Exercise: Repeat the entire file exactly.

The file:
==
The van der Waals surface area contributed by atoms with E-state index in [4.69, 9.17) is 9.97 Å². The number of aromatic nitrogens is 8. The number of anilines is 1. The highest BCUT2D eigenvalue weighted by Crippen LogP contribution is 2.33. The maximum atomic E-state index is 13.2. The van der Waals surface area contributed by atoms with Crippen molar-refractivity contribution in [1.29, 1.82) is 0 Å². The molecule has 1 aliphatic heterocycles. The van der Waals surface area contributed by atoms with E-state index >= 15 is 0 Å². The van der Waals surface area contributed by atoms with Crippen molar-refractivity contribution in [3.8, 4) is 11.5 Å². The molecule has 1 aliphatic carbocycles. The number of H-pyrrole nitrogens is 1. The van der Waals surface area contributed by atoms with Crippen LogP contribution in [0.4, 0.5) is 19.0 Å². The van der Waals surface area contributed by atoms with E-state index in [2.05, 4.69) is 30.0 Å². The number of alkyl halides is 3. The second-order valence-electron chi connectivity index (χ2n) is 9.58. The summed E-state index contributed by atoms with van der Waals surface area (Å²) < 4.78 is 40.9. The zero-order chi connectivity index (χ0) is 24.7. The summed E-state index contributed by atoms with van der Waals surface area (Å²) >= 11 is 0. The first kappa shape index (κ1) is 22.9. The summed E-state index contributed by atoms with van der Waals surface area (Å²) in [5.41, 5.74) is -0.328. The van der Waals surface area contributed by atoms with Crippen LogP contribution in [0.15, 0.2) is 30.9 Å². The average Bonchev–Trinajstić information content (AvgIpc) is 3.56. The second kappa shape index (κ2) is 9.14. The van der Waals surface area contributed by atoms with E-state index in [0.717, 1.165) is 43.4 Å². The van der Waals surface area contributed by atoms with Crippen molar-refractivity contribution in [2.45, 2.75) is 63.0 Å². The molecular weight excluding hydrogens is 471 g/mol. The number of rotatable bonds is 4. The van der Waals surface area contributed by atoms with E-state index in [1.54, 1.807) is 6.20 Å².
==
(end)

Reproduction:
The van der Waals surface area contributed by atoms with E-state index in [4.69, 9.17) is 9.97 Å². The number of aromatic nitrogens is 8. The number of anilines is 1. The highest BCUT2D eigenvalue weighted by Crippen LogP contribution is 2.33. The maximum atomic E-state index is 13.2. The van der Waals surface area contributed by atoms with Crippen molar-refractivity contribution in [1.29, 1.82) is 0 Å². The molecule has 1 aliphatic heterocycles. The van der Waals surface area contributed by atoms with E-state index >= 15 is 0 Å². The van der Waals surface area contributed by atoms with Crippen molar-refractivity contribution in [3.8, 4) is 11.5 Å². The molecule has 1 aliphatic carbocycles. The number of H-pyrrole nitrogens is 1. The van der Waals surface area contributed by atoms with Crippen LogP contribution in [0.4, 0.5) is 19.0 Å². The van der Waals surface area contributed by atoms with E-state index in [2.05, 4.69) is 30.0 Å². The number of alkyl halides is 3. The second-order valence-electron chi connectivity index (χ2n) is 9.58. The summed E-state index contributed by atoms with van der Waals surface area (Å²) < 4.78 is 40.9. The zero-order chi connectivity index (χ0) is 24.7. The summed E-state index contributed by atoms with van der Waals surface area (Å²) >= 11 is 0. The first kappa shape index (κ1) is 22.9. The summed E-state index contributed by atoms with van der Waals surface area (Å²) in [5.41, 5.74) is -0.328. The van der Waals surface area contributed by atoms with Crippen LogP contribution in [0.15, 0.2) is 30.9 Å². The average Bonchev–Trinajstić information content (AvgIpc) is 3.56. The second kappa shape index (κ2) is 9.14. The van der Waals surface area contributed by atoms with E-state index in [0.717, 1.165) is 43.4 Å². The van der Waals surface area contributed by atoms with Crippen molar-refractivity contribution in [2.45, 2.75) is 63.0 Å². The molecular weight excluding hydrogens is 471 g/mol. The number of rotatable bonds is 4. The van der Waals surface area contributed by atoms with E-state index in [1.54, 1.807) is 6.20 Å².